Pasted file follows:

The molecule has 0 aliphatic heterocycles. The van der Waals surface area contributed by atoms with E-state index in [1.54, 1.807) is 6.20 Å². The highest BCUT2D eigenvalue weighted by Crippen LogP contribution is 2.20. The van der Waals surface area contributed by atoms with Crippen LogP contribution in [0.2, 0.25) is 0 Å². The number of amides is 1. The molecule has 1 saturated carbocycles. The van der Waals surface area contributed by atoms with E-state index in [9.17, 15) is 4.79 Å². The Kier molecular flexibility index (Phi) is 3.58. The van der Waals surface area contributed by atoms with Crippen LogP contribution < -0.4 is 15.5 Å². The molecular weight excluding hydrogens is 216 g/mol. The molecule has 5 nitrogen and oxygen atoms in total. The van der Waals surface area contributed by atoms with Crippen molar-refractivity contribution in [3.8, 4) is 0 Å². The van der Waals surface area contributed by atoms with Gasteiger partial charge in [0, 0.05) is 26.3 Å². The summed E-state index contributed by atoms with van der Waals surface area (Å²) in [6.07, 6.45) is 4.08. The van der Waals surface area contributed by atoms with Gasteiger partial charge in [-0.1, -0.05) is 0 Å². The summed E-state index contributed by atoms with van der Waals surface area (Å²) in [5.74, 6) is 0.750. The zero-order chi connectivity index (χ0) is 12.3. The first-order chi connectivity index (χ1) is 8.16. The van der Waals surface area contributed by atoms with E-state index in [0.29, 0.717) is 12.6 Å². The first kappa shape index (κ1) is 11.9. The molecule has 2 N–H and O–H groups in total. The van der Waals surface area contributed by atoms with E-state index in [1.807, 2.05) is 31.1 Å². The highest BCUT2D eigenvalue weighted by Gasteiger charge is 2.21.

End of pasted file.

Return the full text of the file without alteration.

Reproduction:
The molecule has 0 aliphatic heterocycles. The van der Waals surface area contributed by atoms with E-state index in [1.54, 1.807) is 6.20 Å². The highest BCUT2D eigenvalue weighted by Crippen LogP contribution is 2.20. The van der Waals surface area contributed by atoms with Crippen LogP contribution in [0.2, 0.25) is 0 Å². The number of amides is 1. The molecule has 1 saturated carbocycles. The van der Waals surface area contributed by atoms with E-state index in [9.17, 15) is 4.79 Å². The Kier molecular flexibility index (Phi) is 3.58. The van der Waals surface area contributed by atoms with Crippen LogP contribution < -0.4 is 15.5 Å². The molecular weight excluding hydrogens is 216 g/mol. The molecule has 5 nitrogen and oxygen atoms in total. The van der Waals surface area contributed by atoms with Crippen molar-refractivity contribution in [3.8, 4) is 0 Å². The van der Waals surface area contributed by atoms with Gasteiger partial charge in [0, 0.05) is 26.3 Å². The summed E-state index contributed by atoms with van der Waals surface area (Å²) in [6.07, 6.45) is 4.08. The van der Waals surface area contributed by atoms with Gasteiger partial charge in [-0.1, -0.05) is 0 Å². The summed E-state index contributed by atoms with van der Waals surface area (Å²) in [5.74, 6) is 0.750. The zero-order chi connectivity index (χ0) is 12.3. The first-order chi connectivity index (χ1) is 8.16. The van der Waals surface area contributed by atoms with E-state index in [0.29, 0.717) is 12.6 Å². The first kappa shape index (κ1) is 11.9. The molecule has 2 N–H and O–H groups in total. The van der Waals surface area contributed by atoms with E-state index in [1.807, 2.05) is 31.1 Å². The highest BCUT2D eigenvalue weighted by Gasteiger charge is 2.21.